The War Lord (1965) starring Charlton Heston, Richard Boone, Rosemary Forsyth, Maurice Evans, Guy Stockwell, Niall MacGinnis, James Farentino, Henry Wilcoxon directed by Franklin J. Schaffner Movie Review

The War Lord (1965)   3/53/53/53/53/5

Charlton Heston in The War Lord (1965)

A Movie at War with Itself

Norman knight Chrysagon de la Cruex (Charlton Heston) is in charge of defending a Druid settlement from attack by Frisian raiders with the help of his brother Draco (Guy Stockwell) and a small group of men. But there is conflict between brothers when Chrysagon comes across Bronwyn (Rosemary Forsyth) a villager being man handled by his men and he comes to her rescue. Chrysagon should not fall for someone beneath him especially when he learns that Bronwyn is engaged to Marc (James Farentino) the son of village leader Odins (Niall MacGinnis). When despite his fondness for Bronwyn he allows for her marriage to Marc he decides to put in to affect "Droit du seigneur" which gives him the right to sleep with virgins from the village before they marry, except when the next day Bronwyn decides to stay with Chrysagon it causes outrage in the village.

If you go looking for information on "The War Lord" I will guarantee that you will find some declaring this movie the most authentic, most realistic depiction of life under the Normans ever made. I disagree as this is still a Hollywood view of the past but one which in fairness is more authentic to the movies which had been made previously where it was all about gallantry rather than grit and the brutality of the way of life in Norman times.

Rosemary Forsyth in The War Lord (1965)

As such one of the first things which grab you is that visually this is a movie with less of a sheen about it than previous movies and a dirtier look where the actors don't always look their best. But at the same time it also stretches for that epic look with impressive skies against the towers and so on. It doesn't fully work as when it goes for epic it looks contrived especially when the rest of the movie is more intimate and grounded. It also sadly suffers from technology limitations with some scenes clearly done with the cast standing against a projected backdrop.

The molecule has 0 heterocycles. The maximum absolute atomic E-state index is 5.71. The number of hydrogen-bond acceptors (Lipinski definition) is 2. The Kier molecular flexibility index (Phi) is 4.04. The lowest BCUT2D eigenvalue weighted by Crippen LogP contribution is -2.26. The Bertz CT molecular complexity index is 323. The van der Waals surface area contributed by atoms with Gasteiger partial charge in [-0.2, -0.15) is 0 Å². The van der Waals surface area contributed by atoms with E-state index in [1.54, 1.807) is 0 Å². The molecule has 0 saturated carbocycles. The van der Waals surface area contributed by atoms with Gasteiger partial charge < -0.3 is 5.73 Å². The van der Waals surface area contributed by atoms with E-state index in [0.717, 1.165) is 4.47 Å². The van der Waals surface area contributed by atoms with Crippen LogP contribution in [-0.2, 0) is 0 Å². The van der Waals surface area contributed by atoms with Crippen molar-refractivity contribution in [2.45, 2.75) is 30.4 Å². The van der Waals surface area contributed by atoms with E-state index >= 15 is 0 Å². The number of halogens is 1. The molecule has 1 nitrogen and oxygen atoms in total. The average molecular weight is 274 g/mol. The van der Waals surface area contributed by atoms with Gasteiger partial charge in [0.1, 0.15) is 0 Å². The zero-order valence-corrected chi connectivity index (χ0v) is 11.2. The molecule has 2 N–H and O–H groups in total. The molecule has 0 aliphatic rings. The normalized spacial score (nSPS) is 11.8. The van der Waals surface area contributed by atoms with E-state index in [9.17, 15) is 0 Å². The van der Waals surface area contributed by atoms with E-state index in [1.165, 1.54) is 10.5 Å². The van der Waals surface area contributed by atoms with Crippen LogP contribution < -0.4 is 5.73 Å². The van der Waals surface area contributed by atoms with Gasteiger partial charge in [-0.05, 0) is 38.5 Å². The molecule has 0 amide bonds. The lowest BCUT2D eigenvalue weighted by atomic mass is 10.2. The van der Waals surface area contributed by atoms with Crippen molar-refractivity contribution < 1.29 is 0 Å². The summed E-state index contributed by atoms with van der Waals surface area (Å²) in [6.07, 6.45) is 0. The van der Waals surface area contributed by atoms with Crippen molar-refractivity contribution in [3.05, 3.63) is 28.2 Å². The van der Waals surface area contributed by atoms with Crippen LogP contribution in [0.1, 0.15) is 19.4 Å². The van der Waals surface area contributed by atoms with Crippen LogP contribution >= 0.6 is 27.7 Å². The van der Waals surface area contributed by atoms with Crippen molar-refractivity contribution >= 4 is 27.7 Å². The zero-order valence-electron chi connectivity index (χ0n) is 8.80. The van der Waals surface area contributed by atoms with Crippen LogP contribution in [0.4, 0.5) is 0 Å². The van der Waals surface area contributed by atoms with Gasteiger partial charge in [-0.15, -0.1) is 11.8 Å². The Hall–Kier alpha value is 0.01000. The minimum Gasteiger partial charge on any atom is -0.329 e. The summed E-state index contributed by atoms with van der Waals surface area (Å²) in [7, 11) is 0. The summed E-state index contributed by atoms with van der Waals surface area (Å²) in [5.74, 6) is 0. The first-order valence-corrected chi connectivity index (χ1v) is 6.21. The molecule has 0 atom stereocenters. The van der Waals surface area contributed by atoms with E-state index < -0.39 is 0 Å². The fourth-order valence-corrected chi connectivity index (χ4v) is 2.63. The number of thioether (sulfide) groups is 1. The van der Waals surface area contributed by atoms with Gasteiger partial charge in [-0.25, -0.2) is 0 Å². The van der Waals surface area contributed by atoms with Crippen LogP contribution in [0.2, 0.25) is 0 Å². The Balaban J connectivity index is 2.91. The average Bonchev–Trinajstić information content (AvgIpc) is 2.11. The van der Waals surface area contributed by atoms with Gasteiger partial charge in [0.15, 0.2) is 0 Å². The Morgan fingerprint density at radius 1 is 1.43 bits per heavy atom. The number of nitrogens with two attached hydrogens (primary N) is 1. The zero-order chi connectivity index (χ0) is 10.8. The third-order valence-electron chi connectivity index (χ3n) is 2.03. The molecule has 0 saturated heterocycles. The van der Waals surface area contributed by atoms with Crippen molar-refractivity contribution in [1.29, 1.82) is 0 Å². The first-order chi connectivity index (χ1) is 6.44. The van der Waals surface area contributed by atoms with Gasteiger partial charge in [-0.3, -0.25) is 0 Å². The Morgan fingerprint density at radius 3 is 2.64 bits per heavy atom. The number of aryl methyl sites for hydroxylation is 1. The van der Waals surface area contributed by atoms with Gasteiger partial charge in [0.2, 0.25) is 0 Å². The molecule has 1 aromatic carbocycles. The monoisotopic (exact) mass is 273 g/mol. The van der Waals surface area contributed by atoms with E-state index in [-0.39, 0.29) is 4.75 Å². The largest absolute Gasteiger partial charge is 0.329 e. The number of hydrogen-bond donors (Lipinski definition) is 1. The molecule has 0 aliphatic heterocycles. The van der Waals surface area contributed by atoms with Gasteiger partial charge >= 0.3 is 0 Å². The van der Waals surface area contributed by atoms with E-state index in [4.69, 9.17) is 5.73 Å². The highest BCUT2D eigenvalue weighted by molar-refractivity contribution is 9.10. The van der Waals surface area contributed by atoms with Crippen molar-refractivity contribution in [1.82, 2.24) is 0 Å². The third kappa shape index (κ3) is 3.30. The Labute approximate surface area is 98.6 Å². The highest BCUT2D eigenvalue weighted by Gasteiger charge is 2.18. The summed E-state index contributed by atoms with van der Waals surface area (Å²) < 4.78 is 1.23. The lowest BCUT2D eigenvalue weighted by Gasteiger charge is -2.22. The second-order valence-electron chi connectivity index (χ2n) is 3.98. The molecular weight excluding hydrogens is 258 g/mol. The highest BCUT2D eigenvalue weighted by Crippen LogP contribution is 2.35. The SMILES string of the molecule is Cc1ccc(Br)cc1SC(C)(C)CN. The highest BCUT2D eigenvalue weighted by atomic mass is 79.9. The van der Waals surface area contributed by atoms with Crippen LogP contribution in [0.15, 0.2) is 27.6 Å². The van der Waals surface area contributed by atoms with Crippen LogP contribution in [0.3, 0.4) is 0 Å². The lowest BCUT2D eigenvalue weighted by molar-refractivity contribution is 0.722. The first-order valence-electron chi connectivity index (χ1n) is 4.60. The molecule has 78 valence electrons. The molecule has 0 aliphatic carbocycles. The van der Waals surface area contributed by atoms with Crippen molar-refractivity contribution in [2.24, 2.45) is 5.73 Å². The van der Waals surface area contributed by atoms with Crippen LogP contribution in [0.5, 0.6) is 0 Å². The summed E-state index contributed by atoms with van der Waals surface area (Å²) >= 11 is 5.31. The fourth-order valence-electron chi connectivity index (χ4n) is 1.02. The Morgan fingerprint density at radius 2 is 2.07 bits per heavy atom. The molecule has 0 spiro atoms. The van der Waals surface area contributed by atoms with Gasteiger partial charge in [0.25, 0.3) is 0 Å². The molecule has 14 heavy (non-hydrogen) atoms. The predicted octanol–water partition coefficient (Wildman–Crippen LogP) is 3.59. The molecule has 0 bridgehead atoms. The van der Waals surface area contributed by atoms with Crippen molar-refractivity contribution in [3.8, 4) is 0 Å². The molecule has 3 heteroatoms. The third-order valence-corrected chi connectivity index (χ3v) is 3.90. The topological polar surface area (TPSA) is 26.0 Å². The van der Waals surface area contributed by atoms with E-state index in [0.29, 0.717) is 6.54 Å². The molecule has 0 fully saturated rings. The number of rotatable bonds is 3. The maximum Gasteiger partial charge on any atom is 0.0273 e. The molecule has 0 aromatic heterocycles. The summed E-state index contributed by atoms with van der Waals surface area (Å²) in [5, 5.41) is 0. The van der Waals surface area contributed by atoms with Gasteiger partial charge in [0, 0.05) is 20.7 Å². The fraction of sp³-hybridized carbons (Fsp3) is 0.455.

There is also as I mentioned more of a brutality to the depiction of people in this movie which is highlighted in the scene where Chrysagon comes to the rescue of Bronwyn as she is harassed by his men. On one hand he is typically gallant, demonishing his men for attacking and humiliating her by ripping off her clothes and sending her backwards, naked into a pond but then in a less than gallant way he doesn't turn away and expects her to dress in front of him. Of course this is the initial set up to the romantic storyline but highlights that this isn't a movie all about actors coming across as chivalrous and simply good guys, they have various layers.

And then there is the mix of stories as whilst we have this conflicted love story and the fall out from it as Chrysagon has to not only deal with the disapproval of his brother but then what happens when Bronwyn chooses him over Marc. But whilst this is all going on there is also the conflict with the Frisian raiders and you know as the story wends its way to an end the two will overlap.

The thing is that I can see what the intention was with "The War Lord" but the end result is a movie which doesn't quite gel. Now maybe something went on after the film was shot, it is reported that Charlton Heston was unhappy with a change of behind the scenes people who interfered with the movie, but it just doesn't quite come together. In fact one of the things which is wrong with it are some superfluous scenes which if had been cut and the whole movie trimmed down by 20 minutes it would have worked better with a far better pace.

What this all boils down to is that "The War Lord" is in one way interesting because of it attempts to deliver a more brutal and realistic Norman adventure movie. But it isn't as realistic as many would believe and doesn't quite come together as a complete movie.